The tragic story of Charlie Mohr (cont.)
Mohr was taken to the hospital and he was operated on by a neurosurgeon named Manucher Javid. There was nothing the doctor could really do except stabilize him; the blood vessel leading into Mohr's sagittal sinus had been detached by the force of the blow. For more than a week, Mohr remained in a coma, from which he never emerged. On Easter Sunday, April 17, 1960, he died.
All around Madison, there was anger and confusion. In a nearby church, a pastor announced the news and nine-year-old Tommy Moen burst into tears. "When you're that age, you don't know what death is," Moen says. "You just know this person you cared greatly about, and who cared about you, wasn't around anymore."
After operating, Javid informed another surgeon and prominent member of the medical school faculty, Dr. Anthony Curreri, who happened to be a former boxer and a supporter of the Wisconsin program. Curreri did not witness the operation, and Javid says he never mentioned an aneurysm. It came out anyway. There was a press conference, Javid recalls, and "it was absolutely nonsense."
Javid is certain Mohr suffered a subdural hematoma ("I remember everything about it," he says, "even though it was 50 years ago"), a collection of blood on the surface of the brain. But this was a time of great concern about the future of college boxing, about the notion of institutions of higher learning associating themselves directly with a sport that, at its highest levels, seemed increasingly unruly and barbaric (You Could Blame It On the Moms, read the headline on a 1959 SI story detailing those concerns). At Wisconsin, where thousands flocked to the campus fieldhouse for matches, where more than 10,000 had gathered to watch the NCAA Championships, men like John Walsh and Anthony Curreri had a vested interest in keeping it alive. And so the aneurysm story took hold.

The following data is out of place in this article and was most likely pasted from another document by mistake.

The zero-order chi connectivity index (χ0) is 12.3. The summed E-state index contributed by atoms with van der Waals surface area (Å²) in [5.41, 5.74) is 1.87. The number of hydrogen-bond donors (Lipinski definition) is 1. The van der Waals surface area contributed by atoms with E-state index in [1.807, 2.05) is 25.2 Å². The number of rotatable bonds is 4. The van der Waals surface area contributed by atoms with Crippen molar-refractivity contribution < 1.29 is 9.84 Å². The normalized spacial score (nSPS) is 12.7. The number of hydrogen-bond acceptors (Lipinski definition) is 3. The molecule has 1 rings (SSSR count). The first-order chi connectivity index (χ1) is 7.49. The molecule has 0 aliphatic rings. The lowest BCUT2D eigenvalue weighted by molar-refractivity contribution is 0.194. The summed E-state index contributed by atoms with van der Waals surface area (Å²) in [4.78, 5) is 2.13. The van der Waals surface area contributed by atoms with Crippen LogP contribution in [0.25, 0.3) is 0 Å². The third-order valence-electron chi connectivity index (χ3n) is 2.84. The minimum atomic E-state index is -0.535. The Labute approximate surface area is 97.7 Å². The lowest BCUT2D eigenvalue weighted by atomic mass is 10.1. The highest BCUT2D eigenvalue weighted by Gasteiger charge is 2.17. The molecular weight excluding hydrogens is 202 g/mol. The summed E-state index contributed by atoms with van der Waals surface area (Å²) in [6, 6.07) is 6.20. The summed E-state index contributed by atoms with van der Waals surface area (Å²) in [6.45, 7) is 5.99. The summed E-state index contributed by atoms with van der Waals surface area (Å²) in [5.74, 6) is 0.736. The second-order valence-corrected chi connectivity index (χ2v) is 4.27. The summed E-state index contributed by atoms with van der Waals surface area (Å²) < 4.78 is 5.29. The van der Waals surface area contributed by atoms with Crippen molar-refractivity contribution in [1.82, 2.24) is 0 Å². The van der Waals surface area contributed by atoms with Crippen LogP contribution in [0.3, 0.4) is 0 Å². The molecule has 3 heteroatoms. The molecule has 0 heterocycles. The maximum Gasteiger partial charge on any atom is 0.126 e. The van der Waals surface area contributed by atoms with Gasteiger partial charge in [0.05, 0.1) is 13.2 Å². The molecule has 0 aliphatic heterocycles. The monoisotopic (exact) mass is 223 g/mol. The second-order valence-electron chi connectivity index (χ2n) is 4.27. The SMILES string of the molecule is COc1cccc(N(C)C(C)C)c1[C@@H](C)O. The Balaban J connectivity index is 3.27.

Still, even this wasn't enough to save the program. The momentum against it was too strong. A group of Wisconsin professors rallied -- "The intelligentsia got together and decided boxing was too brutal a sport," DeRose says -- and just a couple of weeks after Mohr's death, the faculty voted to drop boxing altogether. Soon after, the NCAA announced it would do the same. There are still boxing clubs at schools across the country, but there are no scholarships, and the NCAA hasn't held an officially sanctioned championship since the day Charlie Mohr went down.
There are things we know about boxing that we didn't then -- about its cumulative impact, about its inherent dangers. For some, like Wally DeRose, or like Pete Spanakos -- who is working to start a boxing program at an intermediate school in the Bronx -- the benefits will forever outweigh the perils. "But when you get carried out of the ring," Spanakos says, "it's very dramatic."
And this is how Tommy Moen remembers it: Five decades later, just thinking about the first hero he ever had sinking to the canvas brings him close to tears. He's now a social worker at a housing project in Madison, and he has sons who play sports, and it terrifies him to imagine that his child might ever be as vulnerable as Charlie Mohr on the occasion of his final fight.
"To be honest," he says, "boxing kind of freaks me out now."
Michael Weinreb is a freelance writer and the author of The Kings of New York. His new book,Bigger Than the Game: Bo, Boz, the Punky QB, and How the '80s Created the Modern Athlete, will be published in August. He can be reached at michaelweinreb.com.